The challenge faced by the serious trader is to not let emotion dictate their trading strategy amid the deluge of hot takes and analysis by the media, chat rooms, or so-called thought leaders. These markets are highly subject to manipulation by whales and those that can affect the pulse of the market. Do your homework, and be decisive in your cryptocurrency trading actions.
Being able to detect patterns and cycles in the market is crucial for having clarity from the macro perspective. Knowing where you are positioned in relation to the whole is paramount. You want to be the experienced surfer who knows when the perfect wave is about to arrive instead of paddling listlessly in the waters hoping for something great to happen.
But, the micro perspective is also crucial in determining your actual strategy. While there are a vast number of TA indicators, we will only go over the most basic.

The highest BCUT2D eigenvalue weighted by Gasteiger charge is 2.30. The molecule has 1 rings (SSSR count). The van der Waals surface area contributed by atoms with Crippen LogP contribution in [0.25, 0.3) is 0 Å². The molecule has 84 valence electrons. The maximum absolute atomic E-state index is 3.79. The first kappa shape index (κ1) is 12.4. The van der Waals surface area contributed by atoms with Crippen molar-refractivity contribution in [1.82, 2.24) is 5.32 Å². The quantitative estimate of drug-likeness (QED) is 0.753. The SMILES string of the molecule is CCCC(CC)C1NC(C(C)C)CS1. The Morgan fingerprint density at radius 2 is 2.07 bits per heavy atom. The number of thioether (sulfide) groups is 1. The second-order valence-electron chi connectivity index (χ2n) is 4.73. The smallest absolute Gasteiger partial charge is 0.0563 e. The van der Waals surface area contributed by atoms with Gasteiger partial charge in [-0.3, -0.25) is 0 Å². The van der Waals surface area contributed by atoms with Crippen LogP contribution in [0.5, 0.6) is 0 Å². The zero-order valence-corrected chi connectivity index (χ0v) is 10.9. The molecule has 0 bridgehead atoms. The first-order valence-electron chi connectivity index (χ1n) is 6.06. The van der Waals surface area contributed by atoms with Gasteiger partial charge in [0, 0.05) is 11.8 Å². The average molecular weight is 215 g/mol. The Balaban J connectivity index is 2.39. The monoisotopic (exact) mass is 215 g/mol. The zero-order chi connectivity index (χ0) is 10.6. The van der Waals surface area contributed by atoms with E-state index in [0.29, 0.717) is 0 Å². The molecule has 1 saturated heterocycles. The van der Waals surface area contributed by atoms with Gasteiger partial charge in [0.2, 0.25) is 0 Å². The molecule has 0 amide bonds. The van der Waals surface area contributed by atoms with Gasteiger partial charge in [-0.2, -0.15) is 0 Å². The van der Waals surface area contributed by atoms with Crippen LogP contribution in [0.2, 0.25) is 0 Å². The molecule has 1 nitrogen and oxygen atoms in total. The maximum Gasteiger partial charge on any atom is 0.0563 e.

Support and resistance
Perhaps two of the most widely used TA indicators under the terms “support” and “resistance” relate to price barriers that tend to form in the market, preventing the price action from going too far in a certain direction.
The support is the price level where the downward trend tends to pause due to an influx of demand. When prices decrease, traders tend to buy low, creating a support line. Conversely, the resistance is the price level where the upward trend tends to pause due to a sell-off.
Don't trade, please.
Step 1: Don't trade cryptocurrencies Step 2: Buy Bitcoin today and move to cold storage Step 3: Repeat step two every day until you need to live off your stack.